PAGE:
And I’m still running around the house yelling, “MINE! All mine!”

 

 

 

Eclipsed

The kid and I were in Columbia, South Carolina to see the total Solar eclipse. We’re still trying to get back to Boston, but that’s another blog, or maybe not — 3-4 hour delays seem to be too common to even make fun of these days, at least on Delta.

I could make fun of the total eclipse-related “traffic” we were warned about in South Carolina’s capital city, but I’d have to use Boston as a comparison, and it’s weird even for me to brag about how much more traffic we have: The bumper to bumper crawl around the city or coming to a dead stop on the Pike on any random day just before Boston or between the 3 Worcester exits (that’s Woostah to you) — where you can be stopped in traffic long enough for a drink and a cigarette. Heck, it can take 2 hours to get home on the train after the Fourth of July fireworks. So when they said plan ahead, I was thinking along those lines. Thank you, Columbia for not even coming close.

But none of that matters, because for almost 2 hours, we watched the greatest show on earth. The eclipse forecast, which had been updated daily like Vegas odds, this morning finally settled on 90-plus degrees and 50% chance of cloud cover — even money. The lucky bit was that the clouds were those great, big puffy ones that play cat and mouse with the sun, so I figured at some point we’d see something. But even if we didn’t, we were with a group of other eclipse enthusiasts, at the SC State Fair grounds, surrounded by happy tailgaters from all states, setting up their canopies and chairs, grilling, laughing, playing catch, playing music.

And then it started. Wearing our glasses that looked like we were from a 50s 3D movie, we watched as the first dark sliver appeared. The glasses block out everything else, so all you can see is a sharp gold ball, with an ever growing black bite getting taken out of it. It was great just to focus on that, and try to forget about lying on the ground in the sun’s heat. The clouds came and went. When a cloud blocked the sun, we cooled off in the car. But then I started enjoying watching the way the glasses made everything blank, and then the gold ball would peek through the darkness as the cloud passed by. While the eclipse was already an immense gift, this slow uncovering of the partially eaten gold ball made the experience even more dear. This might be all I was going to get, so I sweated, watched, and decided whatever sunscreen was left on me would have to do. 

The cars next to us were playing music, and I had to chuckle at the appropriateness of “Black Hole Sun” and “Sky Full of Stars.”

Half way. It was taking forever and not long enough. Texts from various friends rolled in, the first from my friend who was watching the total eclipse from Oregon. He was already finished seeing the eclipse before we even started, and he said it was amazing. Sending happy updates to friends, I watched the sun get darker. The clouds began to thin out, with bigger blue sky gaps.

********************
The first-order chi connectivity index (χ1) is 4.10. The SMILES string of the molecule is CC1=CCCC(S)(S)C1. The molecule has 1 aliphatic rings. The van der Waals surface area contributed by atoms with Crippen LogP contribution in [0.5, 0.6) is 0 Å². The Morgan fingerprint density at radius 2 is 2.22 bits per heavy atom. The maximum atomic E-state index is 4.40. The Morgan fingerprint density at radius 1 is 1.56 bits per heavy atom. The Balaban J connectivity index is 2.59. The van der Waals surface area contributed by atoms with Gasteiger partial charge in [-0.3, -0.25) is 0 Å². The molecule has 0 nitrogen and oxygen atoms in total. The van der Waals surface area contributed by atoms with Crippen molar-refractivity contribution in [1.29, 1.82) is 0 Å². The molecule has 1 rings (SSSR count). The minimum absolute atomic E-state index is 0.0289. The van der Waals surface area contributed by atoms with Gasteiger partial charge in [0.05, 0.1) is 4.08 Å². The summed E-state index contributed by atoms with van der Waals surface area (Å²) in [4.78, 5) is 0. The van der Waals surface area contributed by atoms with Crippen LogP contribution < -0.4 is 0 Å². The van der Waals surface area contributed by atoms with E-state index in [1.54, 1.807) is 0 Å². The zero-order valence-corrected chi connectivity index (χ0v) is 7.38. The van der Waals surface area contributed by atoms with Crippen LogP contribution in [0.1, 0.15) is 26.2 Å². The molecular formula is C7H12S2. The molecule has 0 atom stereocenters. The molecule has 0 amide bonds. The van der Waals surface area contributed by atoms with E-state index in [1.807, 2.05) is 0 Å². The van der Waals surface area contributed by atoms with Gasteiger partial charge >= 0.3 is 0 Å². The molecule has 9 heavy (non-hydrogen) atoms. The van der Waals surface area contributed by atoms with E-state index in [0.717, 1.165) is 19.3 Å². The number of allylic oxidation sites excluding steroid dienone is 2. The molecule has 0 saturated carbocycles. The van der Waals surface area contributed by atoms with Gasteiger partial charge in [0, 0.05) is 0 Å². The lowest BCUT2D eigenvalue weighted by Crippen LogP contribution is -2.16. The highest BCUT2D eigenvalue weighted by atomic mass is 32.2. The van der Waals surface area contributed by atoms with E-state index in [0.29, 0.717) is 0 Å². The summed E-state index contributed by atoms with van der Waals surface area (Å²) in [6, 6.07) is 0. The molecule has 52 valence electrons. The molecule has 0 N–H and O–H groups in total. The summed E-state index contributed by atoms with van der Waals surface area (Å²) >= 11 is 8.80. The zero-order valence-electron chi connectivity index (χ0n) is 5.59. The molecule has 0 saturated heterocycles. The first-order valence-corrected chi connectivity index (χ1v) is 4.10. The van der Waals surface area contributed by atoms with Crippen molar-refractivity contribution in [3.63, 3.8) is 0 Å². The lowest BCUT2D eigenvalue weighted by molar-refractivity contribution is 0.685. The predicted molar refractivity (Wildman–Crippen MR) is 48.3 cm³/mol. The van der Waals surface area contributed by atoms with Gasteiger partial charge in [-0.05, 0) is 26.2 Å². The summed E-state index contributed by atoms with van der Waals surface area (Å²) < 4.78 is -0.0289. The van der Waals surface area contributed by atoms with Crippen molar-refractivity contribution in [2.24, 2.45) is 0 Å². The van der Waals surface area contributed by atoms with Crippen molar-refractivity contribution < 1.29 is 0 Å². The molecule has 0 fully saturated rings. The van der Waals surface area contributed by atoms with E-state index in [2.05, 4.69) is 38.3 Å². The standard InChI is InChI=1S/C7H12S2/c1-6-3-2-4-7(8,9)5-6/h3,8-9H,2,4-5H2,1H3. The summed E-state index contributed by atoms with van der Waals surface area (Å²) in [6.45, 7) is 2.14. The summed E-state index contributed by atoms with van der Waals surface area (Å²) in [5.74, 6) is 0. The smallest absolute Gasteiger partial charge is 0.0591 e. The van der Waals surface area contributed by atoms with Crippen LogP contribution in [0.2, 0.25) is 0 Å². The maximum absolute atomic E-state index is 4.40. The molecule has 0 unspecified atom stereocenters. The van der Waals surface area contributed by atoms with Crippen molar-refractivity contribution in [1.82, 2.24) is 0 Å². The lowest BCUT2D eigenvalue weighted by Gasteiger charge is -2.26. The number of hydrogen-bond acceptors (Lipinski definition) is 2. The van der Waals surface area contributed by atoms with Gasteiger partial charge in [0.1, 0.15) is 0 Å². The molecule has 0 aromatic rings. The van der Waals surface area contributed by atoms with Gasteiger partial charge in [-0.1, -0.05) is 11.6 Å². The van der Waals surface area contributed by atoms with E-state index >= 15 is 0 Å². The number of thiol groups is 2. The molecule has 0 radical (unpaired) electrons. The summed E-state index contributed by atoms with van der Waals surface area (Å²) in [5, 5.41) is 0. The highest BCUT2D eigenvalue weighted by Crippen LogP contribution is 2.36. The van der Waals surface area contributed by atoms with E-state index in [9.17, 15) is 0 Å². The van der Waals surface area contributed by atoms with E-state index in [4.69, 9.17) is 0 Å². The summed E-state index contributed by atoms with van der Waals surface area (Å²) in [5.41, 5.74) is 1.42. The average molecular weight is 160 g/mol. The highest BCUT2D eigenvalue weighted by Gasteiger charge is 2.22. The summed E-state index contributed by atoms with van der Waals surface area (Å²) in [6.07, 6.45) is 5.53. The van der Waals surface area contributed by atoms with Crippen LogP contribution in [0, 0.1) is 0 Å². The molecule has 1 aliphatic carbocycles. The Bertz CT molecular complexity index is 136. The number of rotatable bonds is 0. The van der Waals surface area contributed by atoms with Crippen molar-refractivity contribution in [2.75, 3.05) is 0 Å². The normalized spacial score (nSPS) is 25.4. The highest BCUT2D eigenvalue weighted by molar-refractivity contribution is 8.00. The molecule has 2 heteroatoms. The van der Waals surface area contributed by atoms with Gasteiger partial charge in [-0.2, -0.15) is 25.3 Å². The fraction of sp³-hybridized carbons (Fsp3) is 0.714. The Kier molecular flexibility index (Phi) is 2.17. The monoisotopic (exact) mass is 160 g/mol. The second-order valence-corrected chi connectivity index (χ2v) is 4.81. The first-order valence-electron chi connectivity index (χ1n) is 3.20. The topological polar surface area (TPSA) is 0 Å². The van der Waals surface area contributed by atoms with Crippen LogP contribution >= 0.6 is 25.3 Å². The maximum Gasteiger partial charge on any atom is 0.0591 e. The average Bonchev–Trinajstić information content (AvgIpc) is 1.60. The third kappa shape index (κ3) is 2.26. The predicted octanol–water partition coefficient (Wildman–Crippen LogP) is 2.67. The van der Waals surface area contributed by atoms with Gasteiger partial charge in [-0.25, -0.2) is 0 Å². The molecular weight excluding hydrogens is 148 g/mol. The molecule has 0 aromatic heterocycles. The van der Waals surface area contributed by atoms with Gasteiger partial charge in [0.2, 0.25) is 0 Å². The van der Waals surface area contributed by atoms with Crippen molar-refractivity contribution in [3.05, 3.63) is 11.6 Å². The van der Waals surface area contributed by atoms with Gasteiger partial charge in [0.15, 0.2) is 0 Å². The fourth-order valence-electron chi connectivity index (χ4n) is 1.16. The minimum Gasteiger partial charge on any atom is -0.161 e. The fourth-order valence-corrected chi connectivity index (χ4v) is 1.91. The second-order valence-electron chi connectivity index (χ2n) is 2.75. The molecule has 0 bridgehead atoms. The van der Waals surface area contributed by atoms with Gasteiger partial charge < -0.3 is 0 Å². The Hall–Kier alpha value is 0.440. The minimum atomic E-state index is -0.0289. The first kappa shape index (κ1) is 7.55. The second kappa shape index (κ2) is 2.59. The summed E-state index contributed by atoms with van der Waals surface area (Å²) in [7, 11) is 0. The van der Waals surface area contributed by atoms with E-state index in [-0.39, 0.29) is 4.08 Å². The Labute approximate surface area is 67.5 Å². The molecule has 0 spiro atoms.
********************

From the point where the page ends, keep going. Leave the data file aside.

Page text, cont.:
At the 3/4 mark, the dark curve seemed to move faster. It wasn’t quite so hot and a slight breeze kicked up. People who had been only sporadically paying attention were alert and calling to their eclipse mates to come out, to come see. The sky light became more subdued, like before a thunderstorm, but more dull yellow. 

The full eclipse would occur at 2:43 and at 2:40, someone started playing “Total Eclipse of the Heart,” and a bunch of us laughed. 

The light arc was now a thin strip, disappearing at the edges…”Turn around bright eyes…” 

The last bit of light flared in what’s called the diamond ring, and we all cheered and clapped. The sun was a black circle with just light wisps of the corona showing. It was magnificent. Tears leaked down my face, and the kid came up behind me and gave me a hug. It was that kind of thing, like you wanted to hug the person next to you because of the magic and the beauty. All around the horizon, in every direction, the sky looked like sunset. With the heat blocked, the air cooled. 

“It’s going to come back soon,” said the kid, and my human instinct kicked in — No! I wanted it to go on a little longer, watch it longer, have a chance to let it sink in. But I am just a speck in the face of these enormous celestial bodies that carry on in their own mysterious ways. 

And then the diamond ring flashed again, and the sliver of light returned. The crowd clapped and cheered again — harder this time — for the flawless performance, and exclaiming delight in their own way. The kid thanked me for arranging the trip, and I gave him a hug. 
People started to pack up, but I lingered a bit, watching the inverse of the event while the light reclaimed its usual state. But nature had given us enough, more than enough, and a sun shower turned into a sun-blocking cloud, and a bit more rain. It was time to go. 

So it doesn’t matter that we’re still sitting in the airport 8 hours later, still waiting to get on the plane to Boston. Today we witnessed an amazing miracle, something much bigger than ourselves, and it eclipsed everything else. 

Love That Dirty Water

When I first set foot on the algae slimed, goose-poop covered banks of the Charles River in the summer of 1983, it was love at first sight. For the first time in my life I felt truly at home. I never left, and while I still love Boston, I can sometimes take it for granted or forget how much I love it. 
Last week good weather and a decent work load combined to propel me outside at lunch to take a walk along those very same banks. It’s much cleaner now, although most people prefer to enjoy it from a sail boat or a kayak. I walked along the bank, lost in thought, until I realized it was time to head back. When I turned and saw the view, I fell in love all over again.